Spiralling out of control isn't a very nice feeling - It happened earlier today and made me feel pretty bad on a day when I was already at a low-point...I couldn't control the spiral it just sort of spun faster and more off course second by second; It just got worse and is still there, out of control, and it still hurts pretty bad to be honest.
I've had some experience with spinning out of control in my time as a long range shooter, not from an emotional perspective though - You see bullets do it too and to land accurate rounds on-target from great distances the spiralling, let's call it spinning, needs to be
controlled adjusted for. The alternative is inaccurate and ineffective fire and that is unacceptable when rounds on target matter.
In long range shooting we call spiralling out of control spin drift.
Spin drift causes a bullet to drift horizontally from the point of aim, in the same direction of the barrel-twist. Note: Rifle barrels are rifled to impart spin to the bullet as it travels the length of the barrel and when it exits at the muzzle that spin helps stabilise the bullet-flight making it more accurate.
It's simple physics. A right-hand-twist barrel will impart a right-hand spin and so the bullet will drift that way over distance. This is a negligible factor at close range, say 500 meters or under. I'll show you some figures further down to better demonstrate that as it changes over greater range plus the dramatic effects spin drift has.
It's an aerodynamic factor, the spin drift. Due to the spin the bullet will angle very slightly in the direction the bullet is rotating as it travels along its flight-path. Because the bullet is very slightly pointing right [right-twist scenario] due to the spin, and the trajectory of the bullet is an arc, the bullet tip is also forced very marginally to the right exposing more of the left side of the bullet to the atmosphere, the air. This exerts a greater aerodynamic force on that side of the bullet and the bullet is pushed off course to the right. Spin drift.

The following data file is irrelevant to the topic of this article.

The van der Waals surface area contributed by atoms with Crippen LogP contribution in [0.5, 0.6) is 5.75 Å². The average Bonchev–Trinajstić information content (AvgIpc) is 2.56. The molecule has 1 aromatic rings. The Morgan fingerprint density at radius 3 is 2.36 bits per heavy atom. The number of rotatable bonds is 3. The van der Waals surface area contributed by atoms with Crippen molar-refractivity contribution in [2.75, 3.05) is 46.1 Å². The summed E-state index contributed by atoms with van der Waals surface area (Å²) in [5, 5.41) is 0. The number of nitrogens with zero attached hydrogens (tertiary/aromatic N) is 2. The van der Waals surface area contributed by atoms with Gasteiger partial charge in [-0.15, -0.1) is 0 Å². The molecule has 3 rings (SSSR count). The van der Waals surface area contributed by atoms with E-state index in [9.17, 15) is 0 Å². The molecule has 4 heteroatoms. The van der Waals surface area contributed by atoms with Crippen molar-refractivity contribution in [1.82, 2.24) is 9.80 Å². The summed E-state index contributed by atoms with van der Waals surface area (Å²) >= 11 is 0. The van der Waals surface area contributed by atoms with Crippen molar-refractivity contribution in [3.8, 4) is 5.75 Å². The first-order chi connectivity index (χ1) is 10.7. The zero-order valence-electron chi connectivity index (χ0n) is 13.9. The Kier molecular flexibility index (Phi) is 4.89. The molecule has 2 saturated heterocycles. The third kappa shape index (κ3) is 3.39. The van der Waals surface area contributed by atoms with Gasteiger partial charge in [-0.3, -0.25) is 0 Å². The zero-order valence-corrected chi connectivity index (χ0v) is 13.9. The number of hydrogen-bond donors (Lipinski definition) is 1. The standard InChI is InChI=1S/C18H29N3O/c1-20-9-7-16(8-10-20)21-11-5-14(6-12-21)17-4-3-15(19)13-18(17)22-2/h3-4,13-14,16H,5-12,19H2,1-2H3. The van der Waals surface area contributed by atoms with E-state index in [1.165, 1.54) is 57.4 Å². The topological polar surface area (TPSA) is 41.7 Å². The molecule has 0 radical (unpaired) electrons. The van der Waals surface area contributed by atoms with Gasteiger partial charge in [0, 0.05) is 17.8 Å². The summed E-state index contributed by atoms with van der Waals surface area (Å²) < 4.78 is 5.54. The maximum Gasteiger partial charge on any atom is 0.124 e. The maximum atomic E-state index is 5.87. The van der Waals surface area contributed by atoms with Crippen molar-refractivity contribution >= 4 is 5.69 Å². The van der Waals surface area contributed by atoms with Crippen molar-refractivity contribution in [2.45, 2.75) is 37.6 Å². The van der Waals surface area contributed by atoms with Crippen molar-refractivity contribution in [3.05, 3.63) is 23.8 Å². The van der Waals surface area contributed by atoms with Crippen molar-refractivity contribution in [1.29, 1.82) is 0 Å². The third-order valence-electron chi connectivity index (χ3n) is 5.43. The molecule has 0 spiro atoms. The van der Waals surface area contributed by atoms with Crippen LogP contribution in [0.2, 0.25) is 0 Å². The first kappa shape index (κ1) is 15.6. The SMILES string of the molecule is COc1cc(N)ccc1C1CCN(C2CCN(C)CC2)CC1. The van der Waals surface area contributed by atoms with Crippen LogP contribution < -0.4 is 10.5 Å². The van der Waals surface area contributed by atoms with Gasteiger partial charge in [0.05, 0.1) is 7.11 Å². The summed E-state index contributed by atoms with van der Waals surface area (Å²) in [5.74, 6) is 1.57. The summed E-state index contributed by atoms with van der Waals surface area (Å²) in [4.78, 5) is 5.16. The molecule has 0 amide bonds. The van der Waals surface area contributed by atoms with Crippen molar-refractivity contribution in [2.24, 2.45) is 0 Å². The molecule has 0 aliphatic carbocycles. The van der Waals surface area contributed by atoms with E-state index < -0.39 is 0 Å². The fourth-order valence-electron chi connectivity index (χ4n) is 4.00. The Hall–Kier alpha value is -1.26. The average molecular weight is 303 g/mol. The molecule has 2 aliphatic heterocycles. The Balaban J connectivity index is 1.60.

The amount of spin drift depends on several factors including the rate of spin, length of bullet, time in-flight and to some degree the air density, or density-altitude which is a figure determined by combining altitude, temperature and humidity into one single figure through a complex equation.
Mitigating the effects of spin drift
Long range shooting has become more of a science as time has passed. Guessing isn't much of a thing no matter how hard a person argues that they can; It certainly won't work in pressured situations where first-time impacts are required. Nothing is left to chance in those situations.
DOPE [data on previous engagements] is always gathered when a long range shoter practices and shoots in the field and they rely on it in the advent of technology failing however it's technology that generally gets rounds onto targets efficiently and effecively; Or at least provides the data to do so. I refer to ballistics solvers here and I personally use the StrelokPro solver which I have written about previously. It's available on the AppStore and PlayStore to download - But if you don't shoot long range don't waste your money.
Ballistics solvers gather a huge amount of data together, most of which is rifle and ammunition-specific plus the environmental factors like density-altitude, wind speed and direction, Coriolis effect, azimuth, slope-angle and so on, all determined by the shooter. Once the range is inserted the solver calculates various field firing solutions [FFS]. Below is the front page but behind that front page is many, many other details that are factored into it and are required for accurate solutions.